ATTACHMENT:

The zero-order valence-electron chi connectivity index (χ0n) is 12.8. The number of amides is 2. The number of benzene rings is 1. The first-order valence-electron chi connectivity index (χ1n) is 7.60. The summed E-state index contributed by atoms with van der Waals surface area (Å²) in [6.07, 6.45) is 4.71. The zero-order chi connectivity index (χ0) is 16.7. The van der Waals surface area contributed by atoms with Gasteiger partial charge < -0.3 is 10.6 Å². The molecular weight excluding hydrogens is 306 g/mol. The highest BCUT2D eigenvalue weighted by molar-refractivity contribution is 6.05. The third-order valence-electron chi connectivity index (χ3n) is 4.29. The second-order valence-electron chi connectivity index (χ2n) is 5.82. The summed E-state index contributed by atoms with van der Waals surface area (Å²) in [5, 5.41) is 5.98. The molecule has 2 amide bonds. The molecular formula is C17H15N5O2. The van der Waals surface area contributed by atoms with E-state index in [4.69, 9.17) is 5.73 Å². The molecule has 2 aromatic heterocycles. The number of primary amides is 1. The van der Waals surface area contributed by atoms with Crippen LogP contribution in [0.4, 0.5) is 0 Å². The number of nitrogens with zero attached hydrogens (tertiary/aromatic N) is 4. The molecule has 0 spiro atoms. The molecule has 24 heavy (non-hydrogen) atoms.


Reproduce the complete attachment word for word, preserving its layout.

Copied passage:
The zero-order valence-electron chi connectivity index (χ0n) is 12.8. The number of amides is 2. The number of benzene rings is 1. The first-order valence-electron chi connectivity index (χ1n) is 7.60. The summed E-state index contributed by atoms with van der Waals surface area (Å²) in [6.07, 6.45) is 4.71. The zero-order chi connectivity index (χ0) is 16.7. The van der Waals surface area contributed by atoms with Gasteiger partial charge < -0.3 is 10.6 Å². The molecular weight excluding hydrogens is 306 g/mol. The highest BCUT2D eigenvalue weighted by molar-refractivity contribution is 6.05. The third-order valence-electron chi connectivity index (χ3n) is 4.29. The second-order valence-electron chi connectivity index (χ2n) is 5.82. The summed E-state index contributed by atoms with van der Waals surface area (Å²) in [5, 5.41) is 5.98. The molecule has 2 amide bonds. The molecular formula is C17H15N5O2. The van der Waals surface area contributed by atoms with E-state index in [4.69, 9.17) is 5.73 Å². The molecule has 2 aromatic heterocycles. The number of primary amides is 1. The van der Waals surface area contributed by atoms with Crippen LogP contribution in [0.4, 0.5) is 0 Å². The number of nitrogens with zero attached hydrogens (tertiary/aromatic N) is 4. The molecule has 0 spiro atoms. The molecule has 24 heavy (non-hydrogen) atoms.